Things to Do in Monte De Lobos, Portugal

things to do in Monte de Lobos Portugal

From exotic fruit at the Mercado dos Lavradores market to strolling around Monte Municipal Park, there’s plenty to do in this picture-perfect village. Don’t miss the Museum of Medicinal and Aromatic Plants, either.

Hop-on, hop-off tours are a convenient way to tick off all the major attractions on a short visit. However, if you prefer to walk at your own pace, self-guided tour routes are also available.

1. Take a walk in the old town

Walking in the old town (Zona Velha) is a great way to get a feel for this lively little spot. The streets are charming, though it can be a bit busier with cruise ship visitors when the ships are in port.

A popular lookout at cliff’s edge, this rocky peninsula offers views of jagged coastline & offshore rock formations. Suitable for walkers of all levels, paths are kept a suitable distance from the precipices – though that doesn’t stop the Insta crowd getting close for the perfect photo.

Many tour companies offer full-day tours of the west of Madeira, visiting Camara de Lobos and the Cabo Girao cliffs. To find the best one for you, compare prices and travel times with Rome2Rio’s helpful guide.

2. Visit the Churchill viewpoint

In a place that adapts itself to the soaring slopes (with a cable car and wicker toboggans for the steep bits), you can’t miss the panoramic views from the Churchill viewpoint. This is where the town’s namesake, Winston Churchill, set up his easel in 1950 to paint the vertiginous landscape that surrounds it.

The panorama from here, encompassing the soaring cliffs and terraced slopes of Cabo Girao, is a jaw-dropping sight. You’ll also spot the tiny cluster of houses in Camara de Lobos and the traditional fishing boats called “xavelhas” in the harbor.

3. Have a drink in a non-touristy bar

Camara de Lobos is a fishing village that has preserved its critical historical legacy and stunning Atlantic landscapes. It is famous for its characteristic seadogs (known as ‘xavelhas’ in Portuguese) and it was one of the many places that inspired Winston Churchill during his stays in Madeira. It’s best to visit on a weekday as it will avoid the crowds and you’ll be able to take in the sceneries without a fuss.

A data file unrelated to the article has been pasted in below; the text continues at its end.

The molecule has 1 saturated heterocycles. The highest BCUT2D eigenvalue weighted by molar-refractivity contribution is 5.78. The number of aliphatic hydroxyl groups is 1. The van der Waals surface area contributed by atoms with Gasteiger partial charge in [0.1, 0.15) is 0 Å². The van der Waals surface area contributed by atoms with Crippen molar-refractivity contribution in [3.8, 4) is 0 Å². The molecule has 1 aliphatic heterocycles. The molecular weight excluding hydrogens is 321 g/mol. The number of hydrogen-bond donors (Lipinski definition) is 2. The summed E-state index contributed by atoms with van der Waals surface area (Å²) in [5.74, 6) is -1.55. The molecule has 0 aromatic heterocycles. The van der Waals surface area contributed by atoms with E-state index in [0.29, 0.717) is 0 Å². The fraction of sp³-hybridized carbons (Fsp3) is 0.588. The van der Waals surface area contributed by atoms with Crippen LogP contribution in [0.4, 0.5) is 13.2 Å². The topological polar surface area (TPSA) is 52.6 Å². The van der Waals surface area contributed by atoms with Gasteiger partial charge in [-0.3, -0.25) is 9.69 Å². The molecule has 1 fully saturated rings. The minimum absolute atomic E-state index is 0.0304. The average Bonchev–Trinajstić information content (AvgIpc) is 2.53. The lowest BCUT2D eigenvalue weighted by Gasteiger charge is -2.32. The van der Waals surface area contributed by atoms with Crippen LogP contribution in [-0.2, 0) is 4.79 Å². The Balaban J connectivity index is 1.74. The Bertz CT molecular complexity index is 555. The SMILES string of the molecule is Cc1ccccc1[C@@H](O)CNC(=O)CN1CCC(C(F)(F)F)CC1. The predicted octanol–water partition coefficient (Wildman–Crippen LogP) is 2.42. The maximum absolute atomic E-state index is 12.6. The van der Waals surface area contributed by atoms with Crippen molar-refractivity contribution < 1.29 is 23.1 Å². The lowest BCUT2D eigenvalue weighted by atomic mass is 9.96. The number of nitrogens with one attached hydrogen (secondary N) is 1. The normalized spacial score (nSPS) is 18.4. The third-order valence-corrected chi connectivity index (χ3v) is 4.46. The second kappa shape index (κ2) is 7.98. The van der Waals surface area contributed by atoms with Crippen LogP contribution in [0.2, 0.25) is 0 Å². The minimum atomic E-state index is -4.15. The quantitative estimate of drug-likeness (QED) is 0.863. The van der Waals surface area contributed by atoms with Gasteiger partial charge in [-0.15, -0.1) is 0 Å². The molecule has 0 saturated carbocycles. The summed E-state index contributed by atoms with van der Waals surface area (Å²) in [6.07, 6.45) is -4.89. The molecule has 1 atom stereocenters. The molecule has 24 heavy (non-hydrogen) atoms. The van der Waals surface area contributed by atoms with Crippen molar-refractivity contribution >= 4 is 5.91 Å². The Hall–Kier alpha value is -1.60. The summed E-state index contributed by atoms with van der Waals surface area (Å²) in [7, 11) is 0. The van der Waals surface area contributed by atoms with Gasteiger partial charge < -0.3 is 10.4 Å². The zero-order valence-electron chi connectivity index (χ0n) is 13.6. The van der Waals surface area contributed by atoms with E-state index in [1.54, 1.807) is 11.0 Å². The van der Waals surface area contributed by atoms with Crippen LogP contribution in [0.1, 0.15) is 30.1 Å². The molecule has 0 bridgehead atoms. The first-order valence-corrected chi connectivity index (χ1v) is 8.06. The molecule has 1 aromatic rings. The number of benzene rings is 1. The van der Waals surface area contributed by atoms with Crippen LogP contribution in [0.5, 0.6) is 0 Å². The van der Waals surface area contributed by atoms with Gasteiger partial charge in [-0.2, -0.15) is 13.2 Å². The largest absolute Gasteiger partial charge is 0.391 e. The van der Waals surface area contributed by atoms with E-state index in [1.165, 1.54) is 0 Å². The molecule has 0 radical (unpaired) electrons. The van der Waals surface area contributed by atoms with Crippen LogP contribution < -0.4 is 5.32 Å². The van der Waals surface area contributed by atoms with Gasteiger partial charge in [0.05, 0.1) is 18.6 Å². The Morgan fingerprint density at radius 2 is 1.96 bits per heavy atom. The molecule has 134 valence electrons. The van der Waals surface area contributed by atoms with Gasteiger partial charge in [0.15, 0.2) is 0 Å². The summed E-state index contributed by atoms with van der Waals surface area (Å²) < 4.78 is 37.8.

If you don’t want to do too much work, hop-on, hop-off bus tours are an excellent choice as they offer a variety of looped routes to explore the island at your own pace. Some of the most popular stops include the Churchill viewpoint, the Casino and Doca do Cavacas boardwalk.

4. Hike the Levadas

Levadas are open irrigation channels that are a very popular hiking trail on Madeira. They’re sometimes very muddy because of the water that flows through them.

Start this hike from the end of the large parking lot at Miradouro Veu da Noiva. You don’t want to follow the main driveway because you won’t find the trail there.

Walk along a lush jungle trail with beautiful waterfalls on this 8 kilometre hike. This hike also involves some tunnels so bring a flashlight. You will get incredible views of cliffs and mountains as well.

5. Take a wicker sledge ride down Monte hill

It’s not the typical sightseeing attraction you would expect to find on an island in the Atlantic, but hurtling down 2 kilometres of roads at breakneck speed in a wicker basket is pretty cool. Known as Carreiros de Monte, the sledges leave from directly below the church (Igreja de Nossa Senhora do Monte) in Monte – a picturesque hillside town above Funchal.

The price of the ride is a bit steep at 30 euro per person, but it’s an amazing experience that’s well worth the money. The toboggans run all the way down to Livramento, a few miles below Monte.

6. Visit the Teleferico do Funchal

The town of Camara de Lobos is a must-visit for any Madeira traveler. Wander its narrow cobbled streets and take in the unique perspectives offered by the village’s steep cliffs, beaches and homes.

One of the best ways to see the area is on a hop-on hop-off bus tour. With looped routes and stops at Funchal’s city-central hotspots, these tours are a low-cost solution for ticking off the main sights in Madeira.

Ireland and Norway may dispute Madeira’s claim to have Europe’s highest sea cliff skywalk, but it’s still a thrilling sight. Cabo Girao’s glass-floored viewing platform plunges 1,900 feet to the Atlantic rollers below.

7. Visit the Jardim Botanico

This verdant sanctuary awes with its more than 6,000 indigenous and exotic flora. Originally founded in 1808 to acclimatize spices, this serene garden opened to the public in 1822. It has since attracted countless visitors, including Albert Einstein.

Vineyards deck these slopes and you can visit a working winery to learn how to make Madeira’s signature drink, the poncha. Camara’s Atlantic views are spectacular too, from the cliffs that crown its coast to the deep chasms of its mountain peaks.

At the summit you can walk around Monte Palace Tropical Gardens, a former hotel that began life as a private estate. Or swim in the natural volcanic lava pools at Doca de Cavacas.

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